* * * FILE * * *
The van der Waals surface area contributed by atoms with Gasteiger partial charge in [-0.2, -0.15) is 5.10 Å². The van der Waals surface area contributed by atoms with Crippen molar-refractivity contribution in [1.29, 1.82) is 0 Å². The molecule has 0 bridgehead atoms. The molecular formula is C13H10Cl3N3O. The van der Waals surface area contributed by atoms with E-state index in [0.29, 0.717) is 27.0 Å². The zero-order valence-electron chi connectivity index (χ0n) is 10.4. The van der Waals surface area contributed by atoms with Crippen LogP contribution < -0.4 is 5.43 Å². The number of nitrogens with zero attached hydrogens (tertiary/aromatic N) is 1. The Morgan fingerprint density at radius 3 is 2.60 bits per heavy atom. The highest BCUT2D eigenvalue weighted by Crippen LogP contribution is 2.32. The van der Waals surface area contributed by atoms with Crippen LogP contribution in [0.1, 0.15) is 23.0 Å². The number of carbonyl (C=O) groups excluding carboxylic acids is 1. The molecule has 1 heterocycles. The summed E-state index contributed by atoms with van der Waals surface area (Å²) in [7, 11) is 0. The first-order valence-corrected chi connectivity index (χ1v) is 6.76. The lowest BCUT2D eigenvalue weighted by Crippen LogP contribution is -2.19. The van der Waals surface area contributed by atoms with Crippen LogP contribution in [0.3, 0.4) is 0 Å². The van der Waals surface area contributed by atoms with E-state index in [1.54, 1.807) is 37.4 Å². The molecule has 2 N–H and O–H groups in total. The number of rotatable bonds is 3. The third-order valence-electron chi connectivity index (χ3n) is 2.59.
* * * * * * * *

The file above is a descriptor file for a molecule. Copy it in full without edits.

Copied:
The van der Waals surface area contributed by atoms with Gasteiger partial charge in [-0.2, -0.15) is 5.10 Å². The van der Waals surface area contributed by atoms with Crippen molar-refractivity contribution in [1.29, 1.82) is 0 Å². The molecule has 0 bridgehead atoms. The molecular formula is C13H10Cl3N3O. The van der Waals surface area contributed by atoms with E-state index in [0.29, 0.717) is 27.0 Å². The zero-order valence-electron chi connectivity index (χ0n) is 10.4. The van der Waals surface area contributed by atoms with Crippen LogP contribution < -0.4 is 5.43 Å². The number of nitrogens with zero attached hydrogens (tertiary/aromatic N) is 1. The Morgan fingerprint density at radius 3 is 2.60 bits per heavy atom. The highest BCUT2D eigenvalue weighted by Crippen LogP contribution is 2.32. The van der Waals surface area contributed by atoms with Crippen LogP contribution in [0.1, 0.15) is 23.0 Å². The number of carbonyl (C=O) groups excluding carboxylic acids is 1. The molecule has 1 heterocycles. The summed E-state index contributed by atoms with van der Waals surface area (Å²) in [7, 11) is 0. The first-order valence-corrected chi connectivity index (χ1v) is 6.76. The lowest BCUT2D eigenvalue weighted by Crippen LogP contribution is -2.19. The van der Waals surface area contributed by atoms with Crippen LogP contribution in [0.3, 0.4) is 0 Å². The van der Waals surface area contributed by atoms with E-state index in [1.54, 1.807) is 37.4 Å². The molecule has 2 N–H and O–H groups in total. The number of rotatable bonds is 3. The third-order valence-electron chi connectivity index (χ3n) is 2.59.